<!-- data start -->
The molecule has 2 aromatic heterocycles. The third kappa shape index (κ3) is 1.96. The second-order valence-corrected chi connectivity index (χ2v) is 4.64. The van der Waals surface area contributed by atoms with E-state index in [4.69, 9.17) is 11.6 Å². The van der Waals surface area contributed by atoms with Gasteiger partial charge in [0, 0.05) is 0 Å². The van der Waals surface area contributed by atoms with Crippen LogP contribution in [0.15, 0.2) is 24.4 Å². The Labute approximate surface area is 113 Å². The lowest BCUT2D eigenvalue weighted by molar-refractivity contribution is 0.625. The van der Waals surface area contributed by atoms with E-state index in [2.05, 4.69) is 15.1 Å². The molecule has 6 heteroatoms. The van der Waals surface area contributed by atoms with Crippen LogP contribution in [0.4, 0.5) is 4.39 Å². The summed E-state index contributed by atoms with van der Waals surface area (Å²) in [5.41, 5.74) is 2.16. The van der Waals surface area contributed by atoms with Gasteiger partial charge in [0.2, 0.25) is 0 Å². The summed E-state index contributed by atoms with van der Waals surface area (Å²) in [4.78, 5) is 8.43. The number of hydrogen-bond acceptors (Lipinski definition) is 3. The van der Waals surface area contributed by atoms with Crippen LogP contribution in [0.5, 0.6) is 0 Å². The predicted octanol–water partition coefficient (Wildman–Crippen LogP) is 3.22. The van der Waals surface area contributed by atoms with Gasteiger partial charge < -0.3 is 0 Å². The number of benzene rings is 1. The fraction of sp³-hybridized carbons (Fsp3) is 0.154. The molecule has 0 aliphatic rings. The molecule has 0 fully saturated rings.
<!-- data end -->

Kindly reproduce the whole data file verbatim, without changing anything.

The molecule has 2 aromatic heterocycles. The third kappa shape index (κ3) is 1.96. The second-order valence-corrected chi connectivity index (χ2v) is 4.64. The van der Waals surface area contributed by atoms with E-state index in [4.69, 9.17) is 11.6 Å². The van der Waals surface area contributed by atoms with Gasteiger partial charge in [0, 0.05) is 0 Å². The van der Waals surface area contributed by atoms with Crippen LogP contribution in [0.15, 0.2) is 24.4 Å². The Labute approximate surface area is 113 Å². The lowest BCUT2D eigenvalue weighted by molar-refractivity contribution is 0.625. The van der Waals surface area contributed by atoms with E-state index in [2.05, 4.69) is 15.1 Å². The molecule has 6 heteroatoms. The van der Waals surface area contributed by atoms with Crippen LogP contribution in [0.4, 0.5) is 4.39 Å². The summed E-state index contributed by atoms with van der Waals surface area (Å²) in [5.41, 5.74) is 2.16. The van der Waals surface area contributed by atoms with Gasteiger partial charge in [0.2, 0.25) is 0 Å². The summed E-state index contributed by atoms with van der Waals surface area (Å²) in [4.78, 5) is 8.43. The number of hydrogen-bond acceptors (Lipinski definition) is 3. The van der Waals surface area contributed by atoms with Crippen LogP contribution in [0.5, 0.6) is 0 Å². The predicted octanol–water partition coefficient (Wildman–Crippen LogP) is 3.22. The van der Waals surface area contributed by atoms with Gasteiger partial charge < -0.3 is 0 Å². The number of benzene rings is 1. The fraction of sp³-hybridized carbons (Fsp3) is 0.154. The molecule has 0 aliphatic rings. The molecule has 0 fully saturated rings.